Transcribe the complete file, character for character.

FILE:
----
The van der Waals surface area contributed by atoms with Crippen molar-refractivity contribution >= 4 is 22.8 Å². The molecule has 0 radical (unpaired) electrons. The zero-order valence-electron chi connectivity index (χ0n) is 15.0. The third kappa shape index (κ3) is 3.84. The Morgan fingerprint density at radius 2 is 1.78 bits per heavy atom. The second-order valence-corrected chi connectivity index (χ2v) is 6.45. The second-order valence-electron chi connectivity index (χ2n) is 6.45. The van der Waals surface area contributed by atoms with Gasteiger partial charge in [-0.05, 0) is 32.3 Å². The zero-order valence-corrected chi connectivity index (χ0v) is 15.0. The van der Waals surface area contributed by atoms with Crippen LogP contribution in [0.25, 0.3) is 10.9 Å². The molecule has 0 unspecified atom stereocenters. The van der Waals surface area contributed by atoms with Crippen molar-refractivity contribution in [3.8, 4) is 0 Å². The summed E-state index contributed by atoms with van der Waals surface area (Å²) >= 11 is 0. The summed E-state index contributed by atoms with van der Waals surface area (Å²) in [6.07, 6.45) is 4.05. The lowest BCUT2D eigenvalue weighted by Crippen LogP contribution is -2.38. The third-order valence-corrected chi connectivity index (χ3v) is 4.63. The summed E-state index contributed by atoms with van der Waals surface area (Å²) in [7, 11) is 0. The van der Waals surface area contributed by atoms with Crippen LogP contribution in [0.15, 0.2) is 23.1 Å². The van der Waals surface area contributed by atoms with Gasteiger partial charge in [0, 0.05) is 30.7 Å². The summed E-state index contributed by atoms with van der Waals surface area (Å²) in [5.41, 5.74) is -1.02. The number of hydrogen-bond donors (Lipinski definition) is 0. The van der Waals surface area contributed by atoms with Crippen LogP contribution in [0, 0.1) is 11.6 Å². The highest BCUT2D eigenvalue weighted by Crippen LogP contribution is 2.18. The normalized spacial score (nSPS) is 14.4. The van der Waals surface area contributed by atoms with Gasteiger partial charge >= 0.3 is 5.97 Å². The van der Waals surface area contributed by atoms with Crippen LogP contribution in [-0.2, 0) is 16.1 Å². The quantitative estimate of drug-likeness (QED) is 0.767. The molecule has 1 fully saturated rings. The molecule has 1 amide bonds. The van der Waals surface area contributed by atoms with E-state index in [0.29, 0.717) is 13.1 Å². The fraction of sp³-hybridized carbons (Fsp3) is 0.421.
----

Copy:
The van der Waals surface area contributed by atoms with Crippen molar-refractivity contribution >= 4 is 22.8 Å². The molecule has 0 radical (unpaired) electrons. The zero-order valence-electron chi connectivity index (χ0n) is 15.0. The third kappa shape index (κ3) is 3.84. The Morgan fingerprint density at radius 2 is 1.78 bits per heavy atom. The second-order valence-corrected chi connectivity index (χ2v) is 6.45. The second-order valence-electron chi connectivity index (χ2n) is 6.45. The van der Waals surface area contributed by atoms with Gasteiger partial charge in [-0.05, 0) is 32.3 Å². The zero-order valence-corrected chi connectivity index (χ0v) is 15.0. The van der Waals surface area contributed by atoms with Crippen LogP contribution in [0.25, 0.3) is 10.9 Å². The molecule has 0 unspecified atom stereocenters. The van der Waals surface area contributed by atoms with Crippen molar-refractivity contribution in [3.8, 4) is 0 Å². The summed E-state index contributed by atoms with van der Waals surface area (Å²) >= 11 is 0. The summed E-state index contributed by atoms with van der Waals surface area (Å²) in [6.07, 6.45) is 4.05. The lowest BCUT2D eigenvalue weighted by Crippen LogP contribution is -2.38. The third-order valence-corrected chi connectivity index (χ3v) is 4.63. The summed E-state index contributed by atoms with van der Waals surface area (Å²) in [7, 11) is 0. The van der Waals surface area contributed by atoms with Crippen LogP contribution in [0.15, 0.2) is 23.1 Å². The van der Waals surface area contributed by atoms with Gasteiger partial charge in [0, 0.05) is 30.7 Å². The summed E-state index contributed by atoms with van der Waals surface area (Å²) in [5.41, 5.74) is -1.02. The number of hydrogen-bond donors (Lipinski definition) is 0. The van der Waals surface area contributed by atoms with Crippen LogP contribution in [0, 0.1) is 11.6 Å². The highest BCUT2D eigenvalue weighted by Crippen LogP contribution is 2.18. The normalized spacial score (nSPS) is 14.4. The van der Waals surface area contributed by atoms with Gasteiger partial charge >= 0.3 is 5.97 Å². The van der Waals surface area contributed by atoms with Crippen LogP contribution in [-0.2, 0) is 16.1 Å². The quantitative estimate of drug-likeness (QED) is 0.767. The molecule has 1 fully saturated rings. The molecule has 1 amide bonds. The van der Waals surface area contributed by atoms with E-state index in [0.29, 0.717) is 13.1 Å². The fraction of sp³-hybridized carbons (Fsp3) is 0.421.